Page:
Give me safe old Adelaide any time
WHEN do you think Adelaide will get its first 70-storey residential skyscraper? My guess is this will arrive at some time between 2050 and when hell freezes over. But big isn’t always beautiful in the world of property investment, as I discovered on a recent trip to the Gold Coast.
There, skyscrapers are sprouting like mushrooms. Not content with building the world’s tallest residential tower, Q1, in 2005, there are two more 60 or 70-storey buildings under construction, adding to several other skyscrapers built over the past decade.
But all this action and glamour masks a sad story for investors in the Gold Coast property market, where prices have dropped sharply since before the global financial crisis, buyer activity is weak and receivers are having a field day.
Many investors who bought off the plan are facing bank troubles as their new apartments are worth less than initial valuations – in some cases hundreds of thousands of dollars less.
Compare this with steady-as-she-goes Adelaide, where property prices have not done much the past few years but they haven’t gone backwards.
Adelaide’s coastline is dominated by the Holdfast Shores development, where the highest building is just 12 storeys. We may not have the skyscrapers but we don’t have the constant boom-bust cycle either.
Also, property development is not a key plank of our economy so when property prices fall – in the extremely rare occasions that they do here – it doesn’t have large flowon effects on jobs and businesses.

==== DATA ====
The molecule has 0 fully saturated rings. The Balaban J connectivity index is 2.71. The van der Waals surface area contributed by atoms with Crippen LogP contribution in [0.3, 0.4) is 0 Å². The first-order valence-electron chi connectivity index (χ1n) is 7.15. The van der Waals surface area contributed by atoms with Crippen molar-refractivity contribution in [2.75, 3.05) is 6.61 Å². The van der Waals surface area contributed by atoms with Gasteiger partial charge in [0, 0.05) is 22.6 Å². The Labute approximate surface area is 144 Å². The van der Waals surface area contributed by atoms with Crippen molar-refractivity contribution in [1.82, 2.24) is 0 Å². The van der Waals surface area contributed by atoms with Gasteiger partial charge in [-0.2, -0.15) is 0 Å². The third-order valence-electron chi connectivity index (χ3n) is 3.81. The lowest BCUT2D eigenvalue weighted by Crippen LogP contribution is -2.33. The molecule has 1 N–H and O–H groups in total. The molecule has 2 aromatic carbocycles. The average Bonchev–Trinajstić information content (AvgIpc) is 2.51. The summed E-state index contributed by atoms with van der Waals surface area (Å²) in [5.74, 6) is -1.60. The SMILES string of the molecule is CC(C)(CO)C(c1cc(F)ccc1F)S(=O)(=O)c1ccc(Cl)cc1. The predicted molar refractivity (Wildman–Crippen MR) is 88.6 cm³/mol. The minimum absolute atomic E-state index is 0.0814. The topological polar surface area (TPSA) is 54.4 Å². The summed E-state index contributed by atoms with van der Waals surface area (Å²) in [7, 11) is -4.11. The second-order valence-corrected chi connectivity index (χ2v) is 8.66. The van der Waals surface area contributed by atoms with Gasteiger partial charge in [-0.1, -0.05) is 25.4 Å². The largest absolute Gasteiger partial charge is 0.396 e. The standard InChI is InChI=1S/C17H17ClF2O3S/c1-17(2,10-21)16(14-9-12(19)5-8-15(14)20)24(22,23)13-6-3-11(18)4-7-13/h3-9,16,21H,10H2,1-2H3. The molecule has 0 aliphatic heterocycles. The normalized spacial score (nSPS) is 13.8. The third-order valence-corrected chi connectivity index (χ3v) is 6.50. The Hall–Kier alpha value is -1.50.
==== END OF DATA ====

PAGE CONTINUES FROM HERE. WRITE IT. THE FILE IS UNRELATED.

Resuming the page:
In the Gold Coast and similar places it’s all about supply and demand. During boom times too many high-rise apartments get bought and built, which ultimately leads to a painful bust because of oversupply.
Buildings always depreciate, unlike the land they sit on. If you invest in a 60-storey apartment building, technically you’re sharing that little plot of land with 60 other investors, plus playing hefty costs for maintenance of the building’s facilities.
Also, every time a new building pops up, yours becomes a little bit older and less attractive. Even Q1’s reign as the world’s tallest residential building is almost over, with two even bigger towers – one of them almost 100m higher – set to be completed within the next 12 months in Dubai.
Owning a property investment in a popular holiday destination sounds romantic but unless you’re paying cash for it, in most cases you’re better off paying to holiday at your favourite place whenever you can.
For me, a nice Adelaide home on a suburban block in a good area wins handsdown in the investment game.
TOWERING: Q1 building on the Gold Coast